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Cutting Oil Alternatives For Toyo Handheld Cutters


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#1 Spudnique

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Posted 08 March 2012 - 10:02 AM

Is there an alternative to store bought cutting oil for handheld Toyo glass cutters?

In the past I would partially fill the cutter's reservoir.

However, I am wanting to change my ways, and will be putting the oil in a small glass jar that has a patch of unbleached cotton in it. I will use this to hold/store my handheld cutters in an upright position.

Thanks.

#2 wendy lee

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Posted 08 March 2012 - 10:17 AM

Is there an alternative to store bought cutting oil for handheld Toyo glass cutters?

In the past I would partially fill the cutter's reservoir.

However, I am wanting to change my ways, and will be putting the oil in a small glass jar that has a patch of unbleached cotton in it. I will use this to hold/store my handheld cutters in an upright position.

Thanks.


I don't fill either of mine. I'm a dipper.
I have a dollar store candle holder with a piece of sponge at the bottom to dip on. I rather like the idea of knowing every cut has oil on it. I've had my cutter run dry once. The score was...not so pretty!

#3 Spudnique

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Posted 08 March 2012 - 10:40 AM

I don't fill either of mine. I'm a dipper.
I have a dollar store candle holder with a piece of sponge at the bottom to dip on. I rather like the idea of knowing every cut has oil on it. I've had my cutter run dry once. The score was...not so pretty!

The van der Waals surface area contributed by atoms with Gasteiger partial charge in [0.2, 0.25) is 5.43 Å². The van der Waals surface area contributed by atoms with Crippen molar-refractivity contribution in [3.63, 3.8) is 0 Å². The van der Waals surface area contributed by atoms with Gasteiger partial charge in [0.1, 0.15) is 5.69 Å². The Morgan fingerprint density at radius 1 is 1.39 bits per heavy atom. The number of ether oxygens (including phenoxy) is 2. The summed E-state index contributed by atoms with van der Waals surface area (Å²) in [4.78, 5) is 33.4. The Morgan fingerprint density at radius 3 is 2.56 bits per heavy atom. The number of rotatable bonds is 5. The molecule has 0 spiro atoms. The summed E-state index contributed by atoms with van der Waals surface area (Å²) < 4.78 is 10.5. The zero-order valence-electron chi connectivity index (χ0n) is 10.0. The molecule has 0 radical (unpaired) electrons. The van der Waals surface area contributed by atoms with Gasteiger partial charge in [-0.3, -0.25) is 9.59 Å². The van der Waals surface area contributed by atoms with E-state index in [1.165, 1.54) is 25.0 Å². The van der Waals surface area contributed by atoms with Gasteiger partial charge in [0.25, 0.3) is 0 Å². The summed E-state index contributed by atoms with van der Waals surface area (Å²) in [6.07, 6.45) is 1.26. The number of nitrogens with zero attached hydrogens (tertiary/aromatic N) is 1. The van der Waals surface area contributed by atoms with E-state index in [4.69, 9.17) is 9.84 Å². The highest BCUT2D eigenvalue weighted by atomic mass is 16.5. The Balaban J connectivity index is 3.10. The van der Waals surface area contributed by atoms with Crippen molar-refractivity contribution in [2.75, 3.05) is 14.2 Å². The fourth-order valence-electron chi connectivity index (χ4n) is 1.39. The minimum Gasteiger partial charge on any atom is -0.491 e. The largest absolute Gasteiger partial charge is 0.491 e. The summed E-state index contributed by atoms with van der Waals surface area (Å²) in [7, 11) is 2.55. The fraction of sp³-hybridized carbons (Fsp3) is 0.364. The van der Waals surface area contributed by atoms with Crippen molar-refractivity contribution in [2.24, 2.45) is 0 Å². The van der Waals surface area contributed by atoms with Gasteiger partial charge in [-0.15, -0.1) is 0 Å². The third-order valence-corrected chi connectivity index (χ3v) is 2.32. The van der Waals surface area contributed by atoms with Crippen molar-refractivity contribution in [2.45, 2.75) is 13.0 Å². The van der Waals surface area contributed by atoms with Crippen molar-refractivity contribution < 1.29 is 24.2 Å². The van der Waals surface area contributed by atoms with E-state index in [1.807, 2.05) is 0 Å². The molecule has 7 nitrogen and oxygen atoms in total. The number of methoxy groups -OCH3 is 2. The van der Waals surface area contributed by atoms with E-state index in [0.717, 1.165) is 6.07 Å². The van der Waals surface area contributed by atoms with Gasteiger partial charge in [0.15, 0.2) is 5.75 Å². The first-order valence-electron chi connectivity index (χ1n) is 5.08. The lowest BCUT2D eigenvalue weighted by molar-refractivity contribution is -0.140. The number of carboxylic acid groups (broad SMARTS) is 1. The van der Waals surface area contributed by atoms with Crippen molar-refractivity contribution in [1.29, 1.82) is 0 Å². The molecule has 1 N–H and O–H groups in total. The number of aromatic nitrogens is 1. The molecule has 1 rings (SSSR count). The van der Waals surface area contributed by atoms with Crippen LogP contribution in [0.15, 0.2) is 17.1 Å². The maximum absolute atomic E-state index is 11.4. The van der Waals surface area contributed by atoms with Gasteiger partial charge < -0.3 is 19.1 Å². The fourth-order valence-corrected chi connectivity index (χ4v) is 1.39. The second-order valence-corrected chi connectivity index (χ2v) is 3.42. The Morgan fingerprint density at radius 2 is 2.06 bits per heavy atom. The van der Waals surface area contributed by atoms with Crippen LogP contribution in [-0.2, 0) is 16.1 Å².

What do you use as cutting oil?

#4 wendy lee

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Posted 08 March 2012 - 10:54 AM

What do you use as cutting oil?


I use Novacan cutting oil. 1 bottle lasts quite a long time. I'm not a fan of kerosene....or anything that has a smell for that matter.(-:

#5 DaleK

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Posted 08 March 2012 - 11:09 AM

I have always used cutting oil from my stained glass supplier but a friend of mine uses kerosene.

I also have an oil free cutter that Toyo makes. I use it for small pieces and dichroic glass so I don't have to wash them. It works great. A perfect score every time.

#6 Sandyone

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Posted 08 March 2012 - 12:01 PM

I have always used cutting oil from my stained glass supplier but a friend of mine uses kerosene.

I also have an oil free cutter that Toyo makes. I use it for small pieces and dichroic glass so I don't have to wash them. It works great. A perfect score every time.


We are kerosene dippers.

#7 GAIA

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Posted 08 March 2012 - 04:40 PM

I use light, fine lubricating machine oil, the kind used on bicycle chains, works great and inexpensive.

#8 jackie